Accounting and Reporting Services
The Reserve Banks support the Treasury's accounting and reporting functions by forecasting, monitoring, and managing the government's overall cash requirements, cash flow, and government-wide accounting services. The Reserve Banks also support the Treasury's publication of the daily and monthly Treasury statements; the Combined Statement of Receipts, Outlays, and Balances of the United States Government; and the Financial Report of the United States Government.7
Reserve Bank expenses for financial accounting and reporting services were $65.1 million in 2019, an increase of $2.1 million, or 3.4 percent. The programs that contributed most to Reserve Bank expenses in 2019 were the Central Accounting Reporting System (CARS) and G-Invoicing, which are discussed in more detail below.
The Reserve Banks operate and maintain CARS, which handles accounting and reporting for all federal agencies and is the electronic system of record for the government's financial data. In 2019, the Treasury, with the support of the Reserve Banks and data from the CARS application and other sources, unveiled "Your Guide to America's Finances," which was developed to make the government's financial information accessible and presented in plain language with visualizations.8 The guide helps Americans understand the core financial concepts of revenue, spending, deficit, and debt and the part these concepts play in the overall financial picture of the United States. The Reserve Banks conducted market research, completed data analysis, developed the user interface, and helped develop a strategy to promote the guide to the public. In addition, the Reserve Banks operate and maintain the G-Invoicing application, which is a front-end application used by federal agencies to originate buy/sell intragovernmental transactions; manage the receipt and acceptance of general terms and conditions agreements, orders, and invoices; and initiate funds settlement. In 2019, the Reserve Banks worked with the Treasury to enhance the G-Invoicing application to improve the quality, usability, and auditability of federal government financial data.
Infrastructure and Technology Services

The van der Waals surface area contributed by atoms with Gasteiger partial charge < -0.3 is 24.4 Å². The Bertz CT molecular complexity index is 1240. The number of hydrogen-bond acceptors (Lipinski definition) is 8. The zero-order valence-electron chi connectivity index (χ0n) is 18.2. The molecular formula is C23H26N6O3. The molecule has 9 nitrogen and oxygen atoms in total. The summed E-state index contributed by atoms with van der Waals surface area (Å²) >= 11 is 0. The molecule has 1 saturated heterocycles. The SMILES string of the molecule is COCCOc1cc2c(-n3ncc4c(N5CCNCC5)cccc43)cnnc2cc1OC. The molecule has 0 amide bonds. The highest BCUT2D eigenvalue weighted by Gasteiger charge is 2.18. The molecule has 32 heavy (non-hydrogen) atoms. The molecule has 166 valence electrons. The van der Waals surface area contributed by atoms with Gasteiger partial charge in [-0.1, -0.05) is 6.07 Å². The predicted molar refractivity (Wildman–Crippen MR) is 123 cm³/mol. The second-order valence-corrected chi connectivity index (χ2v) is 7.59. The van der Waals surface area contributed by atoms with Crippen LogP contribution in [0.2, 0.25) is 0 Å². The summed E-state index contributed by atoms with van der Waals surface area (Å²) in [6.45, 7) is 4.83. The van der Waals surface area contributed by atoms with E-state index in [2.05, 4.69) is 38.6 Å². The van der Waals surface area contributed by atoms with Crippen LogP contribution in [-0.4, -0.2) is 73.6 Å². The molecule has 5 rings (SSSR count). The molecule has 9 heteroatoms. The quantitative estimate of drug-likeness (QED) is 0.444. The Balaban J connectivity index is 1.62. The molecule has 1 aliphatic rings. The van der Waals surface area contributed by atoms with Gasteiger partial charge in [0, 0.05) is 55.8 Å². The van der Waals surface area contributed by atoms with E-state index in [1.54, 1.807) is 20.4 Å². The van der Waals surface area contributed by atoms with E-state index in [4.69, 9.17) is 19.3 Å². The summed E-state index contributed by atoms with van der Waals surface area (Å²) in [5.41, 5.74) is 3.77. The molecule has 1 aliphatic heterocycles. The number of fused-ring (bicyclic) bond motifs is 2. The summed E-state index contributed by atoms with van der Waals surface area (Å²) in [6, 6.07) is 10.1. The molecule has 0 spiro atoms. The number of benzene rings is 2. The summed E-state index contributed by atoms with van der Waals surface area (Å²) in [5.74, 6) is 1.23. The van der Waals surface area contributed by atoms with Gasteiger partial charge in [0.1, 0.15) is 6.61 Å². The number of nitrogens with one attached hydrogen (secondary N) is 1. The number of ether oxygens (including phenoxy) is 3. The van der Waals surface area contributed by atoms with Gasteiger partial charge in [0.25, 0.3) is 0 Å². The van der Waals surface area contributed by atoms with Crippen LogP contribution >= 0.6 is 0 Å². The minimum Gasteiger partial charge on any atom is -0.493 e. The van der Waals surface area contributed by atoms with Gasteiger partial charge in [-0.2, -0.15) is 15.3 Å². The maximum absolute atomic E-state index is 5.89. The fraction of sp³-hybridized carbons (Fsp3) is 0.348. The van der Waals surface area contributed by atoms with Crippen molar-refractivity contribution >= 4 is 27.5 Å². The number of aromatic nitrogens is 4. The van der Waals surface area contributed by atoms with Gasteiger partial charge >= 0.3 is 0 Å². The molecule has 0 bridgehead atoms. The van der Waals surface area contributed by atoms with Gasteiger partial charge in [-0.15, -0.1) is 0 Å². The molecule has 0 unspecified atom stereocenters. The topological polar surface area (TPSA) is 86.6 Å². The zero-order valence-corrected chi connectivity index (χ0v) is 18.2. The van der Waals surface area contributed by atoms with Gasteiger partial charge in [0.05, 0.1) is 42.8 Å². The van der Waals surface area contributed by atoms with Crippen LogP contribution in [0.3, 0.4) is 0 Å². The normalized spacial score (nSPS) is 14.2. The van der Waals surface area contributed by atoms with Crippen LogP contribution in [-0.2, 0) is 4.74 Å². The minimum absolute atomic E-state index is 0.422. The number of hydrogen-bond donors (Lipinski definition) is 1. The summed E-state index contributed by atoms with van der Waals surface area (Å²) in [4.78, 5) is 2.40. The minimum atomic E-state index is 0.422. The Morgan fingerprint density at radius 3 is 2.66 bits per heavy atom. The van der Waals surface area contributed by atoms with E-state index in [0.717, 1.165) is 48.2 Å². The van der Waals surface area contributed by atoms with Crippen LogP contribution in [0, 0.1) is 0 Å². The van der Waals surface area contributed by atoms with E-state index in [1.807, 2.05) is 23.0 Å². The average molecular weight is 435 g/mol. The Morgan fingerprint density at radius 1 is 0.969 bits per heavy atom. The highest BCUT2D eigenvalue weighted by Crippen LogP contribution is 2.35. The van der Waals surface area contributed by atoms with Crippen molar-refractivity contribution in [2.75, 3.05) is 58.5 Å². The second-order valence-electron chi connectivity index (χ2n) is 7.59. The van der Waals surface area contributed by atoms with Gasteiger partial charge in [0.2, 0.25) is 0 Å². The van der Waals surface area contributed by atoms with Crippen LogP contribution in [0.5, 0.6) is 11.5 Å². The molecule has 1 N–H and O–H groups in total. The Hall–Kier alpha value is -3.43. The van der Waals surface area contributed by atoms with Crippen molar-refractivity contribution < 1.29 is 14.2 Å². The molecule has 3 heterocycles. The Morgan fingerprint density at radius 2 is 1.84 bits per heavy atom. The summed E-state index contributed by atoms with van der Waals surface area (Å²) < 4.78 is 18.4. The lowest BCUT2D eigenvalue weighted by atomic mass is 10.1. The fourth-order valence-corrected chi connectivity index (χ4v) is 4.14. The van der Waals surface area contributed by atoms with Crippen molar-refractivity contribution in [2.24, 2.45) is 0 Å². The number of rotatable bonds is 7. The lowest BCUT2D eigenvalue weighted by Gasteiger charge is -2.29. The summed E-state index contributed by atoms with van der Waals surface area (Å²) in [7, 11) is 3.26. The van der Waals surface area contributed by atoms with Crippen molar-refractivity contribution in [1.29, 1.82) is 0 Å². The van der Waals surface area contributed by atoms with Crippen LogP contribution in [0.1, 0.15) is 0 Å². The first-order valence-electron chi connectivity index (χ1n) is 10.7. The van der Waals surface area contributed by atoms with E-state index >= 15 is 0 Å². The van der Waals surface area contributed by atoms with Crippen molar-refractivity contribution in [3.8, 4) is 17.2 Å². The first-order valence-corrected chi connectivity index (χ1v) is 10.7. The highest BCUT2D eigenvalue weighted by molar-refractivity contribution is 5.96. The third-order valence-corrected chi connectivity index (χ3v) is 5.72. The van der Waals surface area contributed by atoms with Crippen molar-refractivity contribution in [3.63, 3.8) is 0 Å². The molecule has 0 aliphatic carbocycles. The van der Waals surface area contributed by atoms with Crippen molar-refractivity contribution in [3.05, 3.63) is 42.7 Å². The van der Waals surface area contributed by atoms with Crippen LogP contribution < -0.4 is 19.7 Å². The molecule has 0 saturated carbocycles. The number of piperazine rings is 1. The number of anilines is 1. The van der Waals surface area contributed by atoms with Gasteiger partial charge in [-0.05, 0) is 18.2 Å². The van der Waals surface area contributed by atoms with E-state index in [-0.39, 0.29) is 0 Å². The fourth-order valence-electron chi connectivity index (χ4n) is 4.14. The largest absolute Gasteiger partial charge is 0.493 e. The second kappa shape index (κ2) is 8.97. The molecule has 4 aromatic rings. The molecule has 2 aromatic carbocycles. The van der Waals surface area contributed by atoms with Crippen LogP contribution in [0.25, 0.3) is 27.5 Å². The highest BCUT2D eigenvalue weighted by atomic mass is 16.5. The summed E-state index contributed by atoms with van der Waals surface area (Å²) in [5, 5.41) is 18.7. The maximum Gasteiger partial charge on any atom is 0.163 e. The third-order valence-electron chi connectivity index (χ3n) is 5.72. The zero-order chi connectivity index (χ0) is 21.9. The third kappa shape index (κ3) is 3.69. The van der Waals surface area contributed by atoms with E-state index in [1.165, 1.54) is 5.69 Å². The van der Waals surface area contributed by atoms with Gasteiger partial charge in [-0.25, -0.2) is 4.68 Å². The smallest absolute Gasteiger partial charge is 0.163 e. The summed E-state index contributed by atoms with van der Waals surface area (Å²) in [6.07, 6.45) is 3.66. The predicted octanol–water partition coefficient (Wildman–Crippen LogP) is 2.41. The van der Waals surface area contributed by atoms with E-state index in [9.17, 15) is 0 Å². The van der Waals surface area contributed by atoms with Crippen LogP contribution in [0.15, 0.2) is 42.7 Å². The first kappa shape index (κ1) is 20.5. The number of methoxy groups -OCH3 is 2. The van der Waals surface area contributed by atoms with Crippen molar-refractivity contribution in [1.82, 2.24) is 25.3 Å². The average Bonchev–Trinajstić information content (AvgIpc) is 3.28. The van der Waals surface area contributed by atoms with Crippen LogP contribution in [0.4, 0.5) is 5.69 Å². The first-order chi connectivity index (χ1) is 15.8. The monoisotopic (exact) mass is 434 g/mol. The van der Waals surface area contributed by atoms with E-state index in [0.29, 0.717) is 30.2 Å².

The Reserve Banks design, build, and maintain the technology infrastructure and environments that host the majority of applications that the Reserve Banks develop, operate, or maintain on behalf of the Treasury.
In 2019, the Reserve Banks continued to operate the infrastructure and modernize systems, increased automation, strengthened operational resiliency through enhanced technical failover capabilities, improved operational reporting and communications, and strengthened the Treasury's systems against ever-evolving cybersecurity threats.
Reserve Bank expenses for infrastructure and technology services were $139.7 million in 2019, an increase of $4.0 million, or 3.0 percent.
Services Provided to Other Entities
The Reserve Banks, when permitted by federal statute or when required by the Secretary of the Treasury, also provide other domestic and international entities with U.S.-dollar denominated banking services, which include funds, securities, and gold safekeeping; securities clearing, settlement, and investment; and correspondent banking.
The Reserve Banks also issue and maintain, in electronic form, many federal government agency, government-sponsored enterprise, and certain international organizations securities. The majority of securities services are performed for the Federal Home Loan Mortgage Association (Freddie Mac), the Federal National Mortgage Association (Fannie Mae), and the Government National Mortgage Association (Ginnie Mae).
Reserve Bank expenses for services provided to other entities were $40.5 million in 2019, an increase of $1.1 million, or 2.9 percent.
Evolutions and Improvements to the System
The Federal Reserve performs many functions in the payment system, including
- payment system operator,
- supervisor and regulator of financial institutions and systemically important financial market utilities (see box 3),
- researcher, and
- catalyst for system improvements.
Box 3. Payment System Regulatory Activity in 2019
Congress has assigned to the Board responsibility for implementing the Federal Reserve Act and certain other laws pertaining to a wide range of banking and financial activities, including those related to the payment and settlement system. The Board implements those laws in part through its regulations. See the Board's website at https://www.federalreserve.gov/supervisionreg/reglisting.htm.
- Regulation CC (January 2019). The Board published a final rule that amends subpart C to address situations where there is a dispute as to whether a check has been altered or was issued with an unauthorized signature, and the original paper check is not available for inspection. https://www.govinfo.gov/content/pkg/FR-2018-12-10/html/2018-25746.htm